Words Sarah Kingdom
Monsoons mark the beginning of the off season for most sports in India. The heavy deluges of rain rule out most outdoor activities. For kayakers, however, it’s just the beginning of their season: The rivers swell, giving them an unlimited playground. Monsoon season also heralds the annual Malabar River Festival in the tiny town of Kodenchery.
Looking at a detailed map of India, you’d struggle to tell if the dot marking Kodenchery were a real town or just a fly speck or smudge of dirt. Found in the southern state of Kerala, it has two main streets and hardly a building above three stories (with the exception of the only hotel which, at four stories, and with occasional hot water, is the town’s pinnacle of luxury). Once a year, though, that all changes when a bunch of white-water kayakers from all around the world roll into town for the Malabar River Festival. They certainly liven things up. I’m not a professional kayaker—indeed, until a few years ago, I barely knew the front end of a kayak from the back. Yet, somehow I’ve become friends with this motley crew.
In 2013 I was in India, at a loose end, after finishing a mountaineering expedition in the far north of the country. I had some friends in the south, taking part in a kayaking festival that was the first of its kind in India, so I decided to go take a look. It was an amazing few days, with a great crowd of people who were passionate and excited about their sport. The official aim of the festival was to promote kayaking in the south of India and to highlight Kerala as an adventure tourism destination. The not-so-official aim of the majority of the participants was to have a good time—and they certainly did.
Kayakers are a great bunch of people who, despite my novice status in their sport, have welcomed me with open arms. At that first festival, I found myself up on stage with a microphone in hand, providing the crowds with running commentary on the races. I must’ve done a passable job, as when the following year’s festival came around, the organisers asked if I’d come back and do it all over again.
The festival is held on two rivers just outside Kodenchery: the Chalipuzha and the Iruvanjhipuzha. Both are monsoon-fed, and can swell to an impressive size. The Iruvanjupuzha is the bigger of the two, and the famous Aripara Falls are found here. The kayaking section starts just below the falls and is about 10 kilometres long. The first 3km below Aripara are a solid Class V section, and thereafter the river mellows down and leads into a 6-7km long technical Class III section. There’s also a hard Class V+ section upstream of the falls, though this is not included in the festival, as there has yet to be a successful descent of this stretch. The Chalipuzha—or Chali as the kayakers call it—is a sharp and steep river, and pretty much a continuous Grade IV. It’s for intermediate kayakers who are eager to step up their river-running skills.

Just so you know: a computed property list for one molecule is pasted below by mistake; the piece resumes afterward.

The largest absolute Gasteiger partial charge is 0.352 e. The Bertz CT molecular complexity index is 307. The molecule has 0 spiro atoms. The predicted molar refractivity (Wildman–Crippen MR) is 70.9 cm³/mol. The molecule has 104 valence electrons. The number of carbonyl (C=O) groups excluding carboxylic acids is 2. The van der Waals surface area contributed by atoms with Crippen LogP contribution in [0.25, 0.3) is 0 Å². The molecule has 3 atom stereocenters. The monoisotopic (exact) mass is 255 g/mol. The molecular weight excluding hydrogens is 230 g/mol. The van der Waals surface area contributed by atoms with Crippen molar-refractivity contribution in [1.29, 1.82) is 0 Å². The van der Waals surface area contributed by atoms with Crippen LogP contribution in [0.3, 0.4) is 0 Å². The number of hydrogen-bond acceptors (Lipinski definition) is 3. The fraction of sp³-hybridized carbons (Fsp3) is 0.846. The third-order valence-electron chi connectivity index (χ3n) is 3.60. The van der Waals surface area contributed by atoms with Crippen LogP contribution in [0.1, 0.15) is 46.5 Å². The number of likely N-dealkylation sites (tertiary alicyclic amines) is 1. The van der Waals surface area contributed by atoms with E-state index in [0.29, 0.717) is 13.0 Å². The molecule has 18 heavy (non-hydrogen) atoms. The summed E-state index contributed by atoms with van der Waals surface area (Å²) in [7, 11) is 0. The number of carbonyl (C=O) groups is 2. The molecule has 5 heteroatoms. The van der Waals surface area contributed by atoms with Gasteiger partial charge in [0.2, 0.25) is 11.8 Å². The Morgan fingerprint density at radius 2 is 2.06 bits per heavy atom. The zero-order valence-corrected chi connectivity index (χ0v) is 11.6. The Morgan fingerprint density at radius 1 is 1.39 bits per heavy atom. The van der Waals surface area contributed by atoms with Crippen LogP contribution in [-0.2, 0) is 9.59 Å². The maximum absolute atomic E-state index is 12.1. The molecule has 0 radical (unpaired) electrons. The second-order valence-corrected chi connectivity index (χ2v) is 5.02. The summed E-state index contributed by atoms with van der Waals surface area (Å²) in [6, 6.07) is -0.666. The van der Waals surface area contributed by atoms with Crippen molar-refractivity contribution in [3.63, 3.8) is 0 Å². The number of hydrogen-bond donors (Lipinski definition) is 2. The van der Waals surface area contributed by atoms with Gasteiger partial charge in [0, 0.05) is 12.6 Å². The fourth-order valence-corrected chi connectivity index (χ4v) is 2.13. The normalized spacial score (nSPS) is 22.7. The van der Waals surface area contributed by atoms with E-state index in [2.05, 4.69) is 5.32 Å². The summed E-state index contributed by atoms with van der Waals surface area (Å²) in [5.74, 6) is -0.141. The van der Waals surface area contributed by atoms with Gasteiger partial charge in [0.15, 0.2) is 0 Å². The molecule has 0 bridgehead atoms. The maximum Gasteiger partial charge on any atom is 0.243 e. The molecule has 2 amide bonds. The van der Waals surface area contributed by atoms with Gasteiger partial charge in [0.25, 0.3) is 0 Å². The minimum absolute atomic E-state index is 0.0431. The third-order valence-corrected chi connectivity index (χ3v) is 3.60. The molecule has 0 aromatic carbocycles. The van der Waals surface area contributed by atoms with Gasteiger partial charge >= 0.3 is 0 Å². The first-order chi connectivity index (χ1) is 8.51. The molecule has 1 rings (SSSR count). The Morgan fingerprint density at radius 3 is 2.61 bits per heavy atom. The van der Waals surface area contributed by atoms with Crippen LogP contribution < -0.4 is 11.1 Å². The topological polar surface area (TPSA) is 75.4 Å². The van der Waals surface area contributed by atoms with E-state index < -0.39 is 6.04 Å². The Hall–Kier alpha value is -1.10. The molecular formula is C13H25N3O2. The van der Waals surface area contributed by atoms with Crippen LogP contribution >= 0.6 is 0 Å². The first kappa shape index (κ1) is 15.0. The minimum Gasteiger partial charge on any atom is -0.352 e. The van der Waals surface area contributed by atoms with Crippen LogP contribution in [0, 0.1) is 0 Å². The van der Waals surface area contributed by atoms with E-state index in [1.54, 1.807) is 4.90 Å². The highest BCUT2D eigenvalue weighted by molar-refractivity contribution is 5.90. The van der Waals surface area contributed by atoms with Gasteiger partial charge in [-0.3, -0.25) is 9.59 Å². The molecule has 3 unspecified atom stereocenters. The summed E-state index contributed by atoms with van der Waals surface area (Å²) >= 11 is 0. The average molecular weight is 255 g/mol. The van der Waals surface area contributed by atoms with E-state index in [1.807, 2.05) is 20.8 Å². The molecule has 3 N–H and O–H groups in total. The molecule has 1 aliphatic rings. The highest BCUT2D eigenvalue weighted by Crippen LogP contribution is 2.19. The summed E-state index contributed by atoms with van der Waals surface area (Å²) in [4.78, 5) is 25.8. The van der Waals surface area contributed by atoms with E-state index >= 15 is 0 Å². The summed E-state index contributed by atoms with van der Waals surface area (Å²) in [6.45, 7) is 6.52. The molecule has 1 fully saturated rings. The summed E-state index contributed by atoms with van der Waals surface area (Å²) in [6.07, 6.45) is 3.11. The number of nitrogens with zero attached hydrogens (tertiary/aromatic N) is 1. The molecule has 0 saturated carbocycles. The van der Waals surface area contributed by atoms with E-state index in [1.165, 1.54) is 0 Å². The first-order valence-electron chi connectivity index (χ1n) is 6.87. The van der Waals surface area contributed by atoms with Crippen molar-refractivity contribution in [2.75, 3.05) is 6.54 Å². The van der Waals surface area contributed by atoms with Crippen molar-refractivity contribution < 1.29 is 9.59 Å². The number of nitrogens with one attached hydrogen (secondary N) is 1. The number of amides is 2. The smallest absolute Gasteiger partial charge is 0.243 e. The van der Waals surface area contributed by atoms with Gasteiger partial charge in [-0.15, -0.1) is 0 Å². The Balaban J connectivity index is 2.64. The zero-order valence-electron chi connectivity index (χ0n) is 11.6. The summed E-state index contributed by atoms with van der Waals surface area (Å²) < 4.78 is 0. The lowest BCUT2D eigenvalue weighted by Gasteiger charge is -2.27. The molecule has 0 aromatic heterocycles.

A series of downriver extreme adventure races are held on two long rapids: The Game of Thorns (Class III+) and the Malabar Express (Class IV+). Being held in monsoon season, the rivers are at peak flow, creating challenges for the competitors and much entertainment for the spectators. For the latter, when not watching the action, the views of the river cutting through the lush green tropical rainforests, with the mountains looming in the background, are breathtaking.
In 2013, the festival had been a huge success, with 50 international and local kayakers competing in front of crowds of more than 6 000 people. The following year, the competition was billed as “Bigger, Harder, Faster”. The prize money up for grabs was more than US$9 000 (about R111 500) and there were 70 hopefuls competing in the Giant Slalom, Down River Race, Boater Cross and Play-Boating Freestyle events.